10 Under-the-Radar Art Shows to See Now
The Bronx Museum of the Arts
‘Rochelle Feinstein: Image of an Image’
In her career survey, “Image of an Image,” Rochelle Feinstein, a Bronx native, proves that she can do just about anything with painting. She can chronicle history or tell a joke. She can alchemize linen, photographs, newspapers, cardboard and photocopies into art. She can teach you something about looking and life. (Until recently, Ms. Feinstein was a professor of painting at Yale.)
This artist, a whiz with color, is a wisecracking New Yorker. She sprays and squeezes paint, and stains with it. Several works feel like odes to color charts or to the color theory art students learn in school. Her jokes are dark and wry. A black-and-white painting with big, chunky letters advertises “The Estate of Rochelle F.” (2009-10), a reminder of how artists (and particularly women) are often recognized only posth umously.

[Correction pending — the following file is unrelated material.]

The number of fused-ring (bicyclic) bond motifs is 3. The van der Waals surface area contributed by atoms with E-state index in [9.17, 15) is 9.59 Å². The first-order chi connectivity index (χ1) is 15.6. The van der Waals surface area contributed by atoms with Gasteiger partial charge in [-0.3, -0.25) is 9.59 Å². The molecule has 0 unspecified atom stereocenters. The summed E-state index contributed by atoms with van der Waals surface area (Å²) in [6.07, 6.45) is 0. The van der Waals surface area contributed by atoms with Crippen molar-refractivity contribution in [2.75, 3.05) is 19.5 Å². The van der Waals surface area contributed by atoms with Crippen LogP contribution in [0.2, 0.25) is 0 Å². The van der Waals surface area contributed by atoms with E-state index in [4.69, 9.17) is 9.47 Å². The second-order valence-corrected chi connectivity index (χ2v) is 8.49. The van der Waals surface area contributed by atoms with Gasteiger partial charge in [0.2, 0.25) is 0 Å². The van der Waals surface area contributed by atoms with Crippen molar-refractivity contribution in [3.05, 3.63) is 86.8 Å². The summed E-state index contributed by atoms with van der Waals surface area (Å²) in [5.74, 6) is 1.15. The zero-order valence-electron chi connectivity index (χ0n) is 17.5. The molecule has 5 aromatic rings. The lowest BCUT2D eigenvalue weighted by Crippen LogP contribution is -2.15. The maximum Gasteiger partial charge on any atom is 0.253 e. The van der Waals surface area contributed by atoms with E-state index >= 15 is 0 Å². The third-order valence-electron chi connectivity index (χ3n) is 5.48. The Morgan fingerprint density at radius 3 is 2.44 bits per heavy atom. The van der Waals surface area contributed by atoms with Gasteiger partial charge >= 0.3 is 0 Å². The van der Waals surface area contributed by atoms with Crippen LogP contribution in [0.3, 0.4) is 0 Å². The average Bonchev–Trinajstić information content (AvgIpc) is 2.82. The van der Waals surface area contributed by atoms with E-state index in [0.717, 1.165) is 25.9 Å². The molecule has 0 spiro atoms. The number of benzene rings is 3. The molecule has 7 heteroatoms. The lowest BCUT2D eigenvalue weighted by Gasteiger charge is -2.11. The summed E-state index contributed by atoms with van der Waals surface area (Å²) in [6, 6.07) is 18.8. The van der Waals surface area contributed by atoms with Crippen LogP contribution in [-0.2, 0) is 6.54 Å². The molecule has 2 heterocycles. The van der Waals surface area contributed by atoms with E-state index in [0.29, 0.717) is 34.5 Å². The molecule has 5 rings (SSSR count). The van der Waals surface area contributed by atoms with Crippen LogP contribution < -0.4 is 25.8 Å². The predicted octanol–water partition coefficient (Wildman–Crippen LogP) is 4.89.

A morbid strain runs through some of the works as Ms. Feinstein grapples with and battles the forces trying to shut down painting in favor of other media. “El Bronco” (1994) features a stark white tire print careening vertically down a black canvas, nodding to Barnett Newman’s color-field “zip” paintings and Robert Rauschenberg’s 1953 horizontal tire mark on paper — but also to O.J. Simpson’s Ford Bronco and the murders and criminal trial that polarized this country around racial lines in the mid-1990s.